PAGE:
Chris Eubank Jr turns 34 today. His father had been retired for two years when he reached the same age. His final world title win had arrived in his late 20s. It is the paradox of Eubank Jr that we still view him through the prism of his father and his potential to “live up” to the man they called ‘Simply The Best’. That “Junior” in his name means that we still view the younger Eubank as a prospect even as he nears the age where many boxers retire.
His father was one of a kind. The poise, the pronouncements, the ring entrances, the mainstream-snaring charisma. Put simply, Eubank Sr is one of the biggest superstars British boxing has ever produced. Tens of millions tuned in to his fights, peaking with his electric two-bout rivalry with perfect foil Nigel Benn.
Eubank has never quite found that opponent that pushed him into the stratosphere. Liam Smith, who he just got revenge over in a high-profile rematch, is perhaps his closest. While not coming close to the ubiquity of his father’s wars with ‘The Dark Destroyer’, his two bouts with the Scouse star have performed well by modern British standards.
Eubank hasn’t hidden from anyone either. His lack of a natural rival isn’t for the want of trying. At one stage it looked like Billy Joe Saunders would provide that foil. Their 2014 clash for the British, European and Commonwealth titles was won by Saunders on a split decision. It seemed a lock that one day they would go again with world titles on the line. However, they never rematched even when Saunders held global belts at middleweight and super middleweight.
Britain has always been blessed with great fighters around the 160-168lb weight classes. Eubank has fought his share of the modern era’s finest. Along with Saunders he has also engaged George Groves and James DeGale. Eubank lost to the former in a spirited effort and defeated the latter in perhaps his finest performance. But Groves and DeGale’s most iconic beef was always with each other. Both men would retire soon after their Eubank bouts, with DeGale never fighting again and Groves departing after losing to Callum Smith in his next fight.
The one rival Eubank has always coveted demonstrates his willingness to fight anyone and everyone. The 34-year-old has worked tirelessly for years to try and get Gennady Golovkin in the ring. The finest middleweight of his generation, ‘GGG’ is the one fight Eubank craves over any other. Even now, with Golovkin’s future uncertain after he vacated his world title belts, Eubank is still trying to make the scrap happen.
The one rival that could have defined Eubank’s career is perhaps the most obvious in some ways. Conor Benn, son of his father’s nemesis Nigel, has long been on a collision course with Eubank. The fight was even scheduled before a pre-fight anti-doping test found banned substance clomiphene in Benn’s system. He hasn’t fought since as he has attempted to clear his name.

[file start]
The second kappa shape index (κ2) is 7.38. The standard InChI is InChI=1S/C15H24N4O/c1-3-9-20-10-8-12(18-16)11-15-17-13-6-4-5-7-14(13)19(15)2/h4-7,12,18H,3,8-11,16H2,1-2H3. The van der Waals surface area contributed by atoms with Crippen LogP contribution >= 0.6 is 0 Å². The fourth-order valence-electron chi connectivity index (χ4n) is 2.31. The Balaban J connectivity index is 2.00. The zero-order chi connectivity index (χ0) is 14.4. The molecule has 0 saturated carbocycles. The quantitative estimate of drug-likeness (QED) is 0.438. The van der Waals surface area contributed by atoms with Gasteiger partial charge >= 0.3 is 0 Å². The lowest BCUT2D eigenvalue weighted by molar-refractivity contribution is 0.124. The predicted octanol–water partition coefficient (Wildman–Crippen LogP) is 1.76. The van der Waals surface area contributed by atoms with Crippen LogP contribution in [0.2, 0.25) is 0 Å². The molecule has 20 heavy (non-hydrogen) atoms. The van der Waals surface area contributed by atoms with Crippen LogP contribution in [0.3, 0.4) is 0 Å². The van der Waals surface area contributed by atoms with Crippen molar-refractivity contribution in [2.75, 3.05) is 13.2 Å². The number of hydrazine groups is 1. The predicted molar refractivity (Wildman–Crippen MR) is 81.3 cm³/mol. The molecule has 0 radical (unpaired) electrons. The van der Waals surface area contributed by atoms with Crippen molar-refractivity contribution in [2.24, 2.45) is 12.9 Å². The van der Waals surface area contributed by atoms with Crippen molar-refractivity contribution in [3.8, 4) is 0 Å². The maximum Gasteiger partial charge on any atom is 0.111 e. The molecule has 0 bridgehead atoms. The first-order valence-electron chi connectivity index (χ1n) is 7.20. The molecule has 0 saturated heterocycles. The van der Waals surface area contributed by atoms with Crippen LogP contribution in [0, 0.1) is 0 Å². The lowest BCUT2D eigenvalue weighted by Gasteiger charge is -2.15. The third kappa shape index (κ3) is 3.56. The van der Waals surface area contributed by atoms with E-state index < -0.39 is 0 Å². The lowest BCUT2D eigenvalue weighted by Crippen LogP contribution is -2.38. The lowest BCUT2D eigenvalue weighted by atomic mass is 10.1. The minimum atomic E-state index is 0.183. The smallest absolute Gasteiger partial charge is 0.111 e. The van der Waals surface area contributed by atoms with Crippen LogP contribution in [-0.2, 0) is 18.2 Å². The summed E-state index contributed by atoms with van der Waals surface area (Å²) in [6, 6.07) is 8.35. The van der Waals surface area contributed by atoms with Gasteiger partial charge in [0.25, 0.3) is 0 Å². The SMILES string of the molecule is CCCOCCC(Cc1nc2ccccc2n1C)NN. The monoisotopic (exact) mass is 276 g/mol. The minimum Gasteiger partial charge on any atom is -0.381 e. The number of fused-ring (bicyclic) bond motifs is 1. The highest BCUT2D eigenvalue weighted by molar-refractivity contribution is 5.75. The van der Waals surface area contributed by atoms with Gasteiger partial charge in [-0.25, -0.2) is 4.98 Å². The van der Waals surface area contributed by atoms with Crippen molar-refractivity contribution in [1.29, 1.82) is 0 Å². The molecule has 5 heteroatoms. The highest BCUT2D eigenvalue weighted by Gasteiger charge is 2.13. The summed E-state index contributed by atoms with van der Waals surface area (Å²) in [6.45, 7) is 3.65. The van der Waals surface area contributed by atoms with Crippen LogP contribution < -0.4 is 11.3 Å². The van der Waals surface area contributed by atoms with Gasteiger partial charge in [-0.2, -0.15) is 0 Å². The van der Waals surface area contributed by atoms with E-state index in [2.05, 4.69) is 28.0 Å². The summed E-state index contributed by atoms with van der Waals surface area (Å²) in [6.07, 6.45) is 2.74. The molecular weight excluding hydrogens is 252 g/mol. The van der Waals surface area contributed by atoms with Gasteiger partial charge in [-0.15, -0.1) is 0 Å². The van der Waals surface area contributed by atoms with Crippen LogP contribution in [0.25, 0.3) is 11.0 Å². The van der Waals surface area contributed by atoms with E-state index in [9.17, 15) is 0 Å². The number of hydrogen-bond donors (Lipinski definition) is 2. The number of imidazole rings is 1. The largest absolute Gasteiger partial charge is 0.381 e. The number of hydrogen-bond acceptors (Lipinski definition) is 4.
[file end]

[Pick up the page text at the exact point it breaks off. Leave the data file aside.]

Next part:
The fight was ill-conceived to begin with. Benn has fought exclusively at welterweight throughout his career while Eubank is a middleweight who has boxed as high as super middleweight. Were their surnames not so inextricably linked, the match would never have been considered. With Benn appearing to take a banned substance in his quest to hit an agreed catchweight ten pounds above his highest scale, the fight was exposed as the farce it always promised to be.
Which leaves Eubank in an awkward position as he enters his 35th year. He has never won a world title, something that he will always be judged for. Does he seek one out before hanging up the boots? Or is it now about securing his future with the most lucrative fights possible?
Eubank’s post-Smith pronouncements were mixed in this regard. Eubank called out names as diverse as Benn, ‘GGG’ and Kell Brook. The latter would be a ridiculous bout to take considering ‘Special K’ is retired and peaked as a welterweight. The Benn fight is a loaded one full of reputational obstacles. ‘GGG’ would be great for his legacy but wouldn’t come with a belt.
Obviously titles aren’t the be-all-end-all of boxing. But they are the most reliable barometer of how success is measured. Would Eubank really be happy to retire with a mantle that holds two IBO titles and a WBA ‘interim’ bauble? By Junior’s age, Senior’s title-winning days were far behind him. But it is hard to shake the feeling there's still more to come from Chris Eubank Jr. He might be 34 but there is still something promising about a fighter who pointedly still refers to himself as ‘NextGen’.
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